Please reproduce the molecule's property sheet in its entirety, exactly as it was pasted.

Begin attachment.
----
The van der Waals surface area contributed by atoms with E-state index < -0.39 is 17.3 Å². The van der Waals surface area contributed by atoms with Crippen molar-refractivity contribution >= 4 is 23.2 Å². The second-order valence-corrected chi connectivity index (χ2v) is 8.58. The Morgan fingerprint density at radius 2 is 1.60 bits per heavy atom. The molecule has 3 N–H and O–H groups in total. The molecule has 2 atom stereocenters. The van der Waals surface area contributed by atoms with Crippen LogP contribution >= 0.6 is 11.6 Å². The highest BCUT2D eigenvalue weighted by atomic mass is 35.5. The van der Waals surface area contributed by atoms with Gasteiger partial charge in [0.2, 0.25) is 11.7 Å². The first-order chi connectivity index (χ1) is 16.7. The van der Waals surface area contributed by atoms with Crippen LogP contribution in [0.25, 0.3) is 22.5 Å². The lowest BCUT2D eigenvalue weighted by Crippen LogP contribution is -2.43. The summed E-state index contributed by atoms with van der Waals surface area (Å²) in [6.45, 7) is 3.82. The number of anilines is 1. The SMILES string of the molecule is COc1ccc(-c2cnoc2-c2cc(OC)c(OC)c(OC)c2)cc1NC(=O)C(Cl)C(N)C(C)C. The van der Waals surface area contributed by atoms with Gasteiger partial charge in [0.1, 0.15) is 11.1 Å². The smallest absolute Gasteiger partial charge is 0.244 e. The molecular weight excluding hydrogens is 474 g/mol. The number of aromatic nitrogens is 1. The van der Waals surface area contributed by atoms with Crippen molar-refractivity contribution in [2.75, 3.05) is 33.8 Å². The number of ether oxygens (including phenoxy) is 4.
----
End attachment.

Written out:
The van der Waals surface area contributed by atoms with E-state index < -0.39 is 17.3 Å². The van der Waals surface area contributed by atoms with Crippen molar-refractivity contribution >= 4 is 23.2 Å². The second-order valence-corrected chi connectivity index (χ2v) is 8.58. The Morgan fingerprint density at radius 2 is 1.60 bits per heavy atom. The molecule has 3 N–H and O–H groups in total. The molecule has 2 atom stereocenters. The van der Waals surface area contributed by atoms with Crippen LogP contribution >= 0.6 is 11.6 Å². The highest BCUT2D eigenvalue weighted by atomic mass is 35.5. The van der Waals surface area contributed by atoms with Gasteiger partial charge in [0.2, 0.25) is 11.7 Å². The first-order chi connectivity index (χ1) is 16.7. The van der Waals surface area contributed by atoms with Crippen LogP contribution in [0.25, 0.3) is 22.5 Å². The lowest BCUT2D eigenvalue weighted by Crippen LogP contribution is -2.43. The summed E-state index contributed by atoms with van der Waals surface area (Å²) in [6.45, 7) is 3.82. The number of anilines is 1. The SMILES string of the molecule is COc1ccc(-c2cnoc2-c2cc(OC)c(OC)c(OC)c2)cc1NC(=O)C(Cl)C(N)C(C)C. The van der Waals surface area contributed by atoms with Gasteiger partial charge in [0.1, 0.15) is 11.1 Å². The smallest absolute Gasteiger partial charge is 0.244 e. The molecular weight excluding hydrogens is 474 g/mol. The number of aromatic nitrogens is 1. The van der Waals surface area contributed by atoms with Crippen molar-refractivity contribution in [2.75, 3.05) is 33.8 Å². The number of ether oxygens (including phenoxy) is 4.